Should there be thermal insulation between floors in residential construction?


Hi.
I live in a 40 year old bungalow in Edmonton, Alberta, Canada, up north where the winters are very cold. I've got three forced air furnaces in my house, one that heats the basement, one the main floor, and one the addition. All of the furnaces seem to work just fine. I've been in the attic, which is insulated uniformly with wood chips. I will blow in some more insulation once I've finished some potlights and wiring, but the insulation is likley adequate up there (the snow on the roof doesn't melt any faster than the neighbours, and actually a bit slower than most, which is generally a good sign).
The heat in the addition and the basement are just fine. However, parts of the main floor are always cold, especially the living room, which has some pretty big windows and, though it has three heating vents, is the farthest room from the furnace. I figure it will always be a battle to heat it.
Anyway, I am doing some work in the basement, and the ceiling is mostly open during the reno. The previous owners insulated every interior wall cavity in the basement, as well as the entire ceiling, with fibreglass batts. They were musicians / music teachers, and I assume they insulated everywhere more for sound than anything else. I haven't removed the insulation, but it occurs to me that perhaps with a warm basement, removing all of this insulation would make for a warmer main floor?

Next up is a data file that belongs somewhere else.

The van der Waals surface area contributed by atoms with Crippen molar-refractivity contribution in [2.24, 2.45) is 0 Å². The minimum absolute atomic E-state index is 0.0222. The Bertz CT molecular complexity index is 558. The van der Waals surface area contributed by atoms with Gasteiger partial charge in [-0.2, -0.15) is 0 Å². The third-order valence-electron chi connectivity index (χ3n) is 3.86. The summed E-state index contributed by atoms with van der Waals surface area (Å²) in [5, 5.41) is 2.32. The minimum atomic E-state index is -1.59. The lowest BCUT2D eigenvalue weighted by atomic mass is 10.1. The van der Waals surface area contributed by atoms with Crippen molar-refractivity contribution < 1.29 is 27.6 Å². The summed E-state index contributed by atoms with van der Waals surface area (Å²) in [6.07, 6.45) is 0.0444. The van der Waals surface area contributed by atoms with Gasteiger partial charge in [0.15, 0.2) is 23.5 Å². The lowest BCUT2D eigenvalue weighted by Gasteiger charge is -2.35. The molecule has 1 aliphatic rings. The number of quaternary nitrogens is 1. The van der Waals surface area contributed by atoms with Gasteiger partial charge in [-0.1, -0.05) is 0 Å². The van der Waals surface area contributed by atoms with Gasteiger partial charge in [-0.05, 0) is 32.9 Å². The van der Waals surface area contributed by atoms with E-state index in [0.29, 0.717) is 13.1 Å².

Just wondering if anybody out there has any experience on this, or an informed opinion? thanks in advance for your help.
Maurice
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How is air flow through those vents in living room? Ducts may need cleaning. Since basement ceiling is open, can you see any problems/ leaks in ducting? Blower may need checking. I'd also see what you can do to improve insulation/airtightness on those windows. Just covering them for winter with those window film kits to create extra air layer may help.